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Cow

Build Status Codecov

The ineptly named tool which may one day supercede the older build tools.

moo

Install

Docker

Assuming you have docker, docker-compose and bash installed, you don't need any extra steps and can use cow straight away through docker/run script. You can use it from any other place on your drive - it will automatically mount the current folder as the working directory.

E.g: ../cow/docker/run release:create 4.5.1

Native

You can install this globally with the following commands

composer global require silverstripe/cow:dev-master
echo 'export PATH=$PATH:~/.composer/vendor/bin/'  >> ~/.bash_profile

Now you can run cow at any time, and composer global update to perform time-to-time upgrades.

If you're feeling lonely, or just want to test your install, you can run cow moo.

Dependencies

  • See the transifex client docs for instructions on installing transifex-client. Cow requires at least version 0.12.
  • The yamlclean ruby gem is also required for localisation. Install yamlclean gem using gem install yamlclean.
  • A GITHUB_ACCESS_TOKEN environment variable set for GitHub commands.

Commands

Cow is a collection of different tools (steps) grouped by top level commands. It is helpful to think about not only the commands available but each of the steps each command contains.

It is normally recommended that you run with -vvv verbose flag so that errors can be viewed during release.

For example, this is what I would run to release 3.1.14-rc1.

cow release 3.1.14-rc1 -vvv

And once I've checked that all is fine, and am 100% sure that this code is ready to go.

cow release:publish 3.1.14-rc1 -vvv

Release

cow release <version> <recipe> will perform the first part of the release tasks.

  • <version> is mandatory and must be the exact tag name to release.
  • <recipe> will allow you to release a recipe other than 'silverstripe/installer'

This command has these options:

  • -vvv to ensure all underlying commands are echoed
  • --directory <directory> to specify the folder to create or look for this project in. If you don't specify this, it will install to the path specified by ./release-<version> in the current directory.
  • --repository <repository> will allow a custom composer package url to be specified. E.g. http://packages.cwp.govt.nz Note: If you specify the repository during setup it will be re-used for subsquent commands unless the .cow.repository file is deleted.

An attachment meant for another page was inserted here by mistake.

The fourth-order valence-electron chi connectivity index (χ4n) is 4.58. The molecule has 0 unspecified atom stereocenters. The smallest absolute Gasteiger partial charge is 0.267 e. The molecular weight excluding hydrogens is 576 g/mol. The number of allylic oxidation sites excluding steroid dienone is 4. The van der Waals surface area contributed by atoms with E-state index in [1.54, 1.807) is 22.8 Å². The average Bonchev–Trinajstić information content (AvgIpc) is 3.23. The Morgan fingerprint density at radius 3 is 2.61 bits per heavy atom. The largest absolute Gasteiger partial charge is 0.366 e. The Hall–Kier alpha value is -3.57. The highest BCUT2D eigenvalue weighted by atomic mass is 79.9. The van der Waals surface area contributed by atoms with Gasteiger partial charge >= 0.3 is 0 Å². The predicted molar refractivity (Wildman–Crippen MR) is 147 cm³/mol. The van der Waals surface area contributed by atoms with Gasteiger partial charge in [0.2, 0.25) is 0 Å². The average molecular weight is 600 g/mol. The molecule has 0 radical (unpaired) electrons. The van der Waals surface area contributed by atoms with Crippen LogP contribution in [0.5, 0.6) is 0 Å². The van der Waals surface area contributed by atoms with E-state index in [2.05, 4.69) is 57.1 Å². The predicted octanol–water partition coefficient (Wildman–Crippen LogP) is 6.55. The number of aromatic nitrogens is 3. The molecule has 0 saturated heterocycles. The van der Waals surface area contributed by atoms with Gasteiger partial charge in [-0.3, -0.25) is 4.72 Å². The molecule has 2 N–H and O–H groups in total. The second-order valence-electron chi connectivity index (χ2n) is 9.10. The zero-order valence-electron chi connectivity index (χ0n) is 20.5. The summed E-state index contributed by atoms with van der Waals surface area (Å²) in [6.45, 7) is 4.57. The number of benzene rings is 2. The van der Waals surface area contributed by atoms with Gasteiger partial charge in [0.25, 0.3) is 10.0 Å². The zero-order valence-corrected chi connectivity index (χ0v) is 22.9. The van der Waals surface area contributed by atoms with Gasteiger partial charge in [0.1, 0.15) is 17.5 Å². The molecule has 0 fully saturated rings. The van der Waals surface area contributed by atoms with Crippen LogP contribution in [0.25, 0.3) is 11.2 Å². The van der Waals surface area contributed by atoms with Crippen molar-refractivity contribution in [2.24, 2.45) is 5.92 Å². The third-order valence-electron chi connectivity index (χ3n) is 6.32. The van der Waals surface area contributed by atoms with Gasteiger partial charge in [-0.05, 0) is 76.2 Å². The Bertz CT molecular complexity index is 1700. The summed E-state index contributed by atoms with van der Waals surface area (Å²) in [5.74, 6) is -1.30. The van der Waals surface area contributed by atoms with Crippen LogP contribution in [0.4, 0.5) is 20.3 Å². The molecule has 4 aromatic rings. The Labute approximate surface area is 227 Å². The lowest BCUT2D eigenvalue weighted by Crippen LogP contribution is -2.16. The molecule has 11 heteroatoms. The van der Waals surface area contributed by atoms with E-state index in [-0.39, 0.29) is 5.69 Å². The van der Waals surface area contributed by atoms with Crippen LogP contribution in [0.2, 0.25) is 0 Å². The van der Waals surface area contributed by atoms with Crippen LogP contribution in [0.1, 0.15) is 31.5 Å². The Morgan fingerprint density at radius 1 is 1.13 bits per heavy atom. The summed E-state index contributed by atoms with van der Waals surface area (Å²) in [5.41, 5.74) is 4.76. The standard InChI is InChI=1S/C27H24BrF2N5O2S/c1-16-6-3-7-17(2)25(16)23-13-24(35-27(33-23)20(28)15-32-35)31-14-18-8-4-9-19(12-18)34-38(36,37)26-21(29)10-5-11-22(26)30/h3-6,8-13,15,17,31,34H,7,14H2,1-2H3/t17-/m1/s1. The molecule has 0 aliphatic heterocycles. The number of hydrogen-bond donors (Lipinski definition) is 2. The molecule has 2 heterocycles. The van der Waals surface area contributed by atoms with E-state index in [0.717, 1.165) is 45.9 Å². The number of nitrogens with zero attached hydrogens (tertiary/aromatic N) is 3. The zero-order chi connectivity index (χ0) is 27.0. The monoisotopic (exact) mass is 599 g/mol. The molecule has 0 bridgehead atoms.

• --branching <type> will specify a branching strategy. This allows these options:
    • auto - Default option, will branch to the minor version (e.g. 1.1) unless doing a non-stable tag (e.g. rc1)
    • major - Branch all repos to the major version (e.g. 1) unless already on a more-specific minor version.
    • minor - Branch all repos to the minor semver branch (e.g. 1.1)
    • none - Release from the current branch and do no branching.
  • --skip-tests to skip tests
  • --skip-i18n to skip updating localisations

release actually has several sub-commands which can be run independently. These are as below:

  • release:create creates the project folder
  • release:plan Initiates release planning tool to preview release dependency versions
  • release:branch Will (if needed) branch all modules
  • release:translate Updates translations and commits this to source control
  • release:test Run unit tests
  • release:changelog Just generates the changelog and commits this to source control.

Publishing releases

cow release will only build the release itself. Once all of the above steps are complete, it is necessary to take the finished release and push it out to the open source community. A second major command cow release:publish is necessary to perform the final steps. The format for this command is:

cow release:publish <version>

This command has these options:

  • -vvv to ensure all underlying commands are echoed